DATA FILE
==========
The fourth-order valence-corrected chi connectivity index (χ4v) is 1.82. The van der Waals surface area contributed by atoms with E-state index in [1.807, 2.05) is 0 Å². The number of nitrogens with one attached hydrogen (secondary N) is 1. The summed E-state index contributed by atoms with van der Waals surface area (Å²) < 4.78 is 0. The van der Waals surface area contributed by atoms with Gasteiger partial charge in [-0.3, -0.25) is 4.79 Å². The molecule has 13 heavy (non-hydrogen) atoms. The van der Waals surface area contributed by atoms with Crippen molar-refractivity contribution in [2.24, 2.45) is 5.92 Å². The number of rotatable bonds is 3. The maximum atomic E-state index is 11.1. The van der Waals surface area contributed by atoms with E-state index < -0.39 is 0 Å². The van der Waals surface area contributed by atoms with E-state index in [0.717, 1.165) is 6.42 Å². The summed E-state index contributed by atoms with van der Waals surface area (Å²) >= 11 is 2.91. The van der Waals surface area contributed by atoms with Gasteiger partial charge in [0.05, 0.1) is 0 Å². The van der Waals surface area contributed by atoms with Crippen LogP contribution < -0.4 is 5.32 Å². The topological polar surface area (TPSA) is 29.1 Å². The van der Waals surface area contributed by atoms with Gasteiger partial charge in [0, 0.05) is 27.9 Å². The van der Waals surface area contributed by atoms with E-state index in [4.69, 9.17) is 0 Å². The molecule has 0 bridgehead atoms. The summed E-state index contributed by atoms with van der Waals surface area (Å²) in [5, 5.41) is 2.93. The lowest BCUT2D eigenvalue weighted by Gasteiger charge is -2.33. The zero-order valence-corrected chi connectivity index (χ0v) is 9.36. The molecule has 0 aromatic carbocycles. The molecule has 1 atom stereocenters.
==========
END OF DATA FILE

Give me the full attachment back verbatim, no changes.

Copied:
The fourth-order valence-corrected chi connectivity index (χ4v) is 1.82. The van der Waals surface area contributed by atoms with E-state index in [1.807, 2.05) is 0 Å². The number of nitrogens with one attached hydrogen (secondary N) is 1. The summed E-state index contributed by atoms with van der Waals surface area (Å²) < 4.78 is 0. The van der Waals surface area contributed by atoms with Gasteiger partial charge in [-0.3, -0.25) is 4.79 Å². The molecule has 13 heavy (non-hydrogen) atoms. The van der Waals surface area contributed by atoms with Crippen molar-refractivity contribution in [2.24, 2.45) is 5.92 Å². The number of rotatable bonds is 3. The maximum atomic E-state index is 11.1. The van der Waals surface area contributed by atoms with E-state index < -0.39 is 0 Å². The van der Waals surface area contributed by atoms with E-state index in [0.717, 1.165) is 6.42 Å². The summed E-state index contributed by atoms with van der Waals surface area (Å²) >= 11 is 2.91. The van der Waals surface area contributed by atoms with Gasteiger partial charge in [0.05, 0.1) is 0 Å². The van der Waals surface area contributed by atoms with Crippen LogP contribution < -0.4 is 5.32 Å². The topological polar surface area (TPSA) is 29.1 Å². The van der Waals surface area contributed by atoms with Gasteiger partial charge in [0, 0.05) is 27.9 Å². The van der Waals surface area contributed by atoms with E-state index in [4.69, 9.17) is 0 Å². The molecule has 0 bridgehead atoms. The summed E-state index contributed by atoms with van der Waals surface area (Å²) in [5, 5.41) is 2.93. The lowest BCUT2D eigenvalue weighted by Gasteiger charge is -2.33. The zero-order valence-corrected chi connectivity index (χ0v) is 9.36. The molecule has 0 aromatic carbocycles. The molecule has 1 atom stereocenters.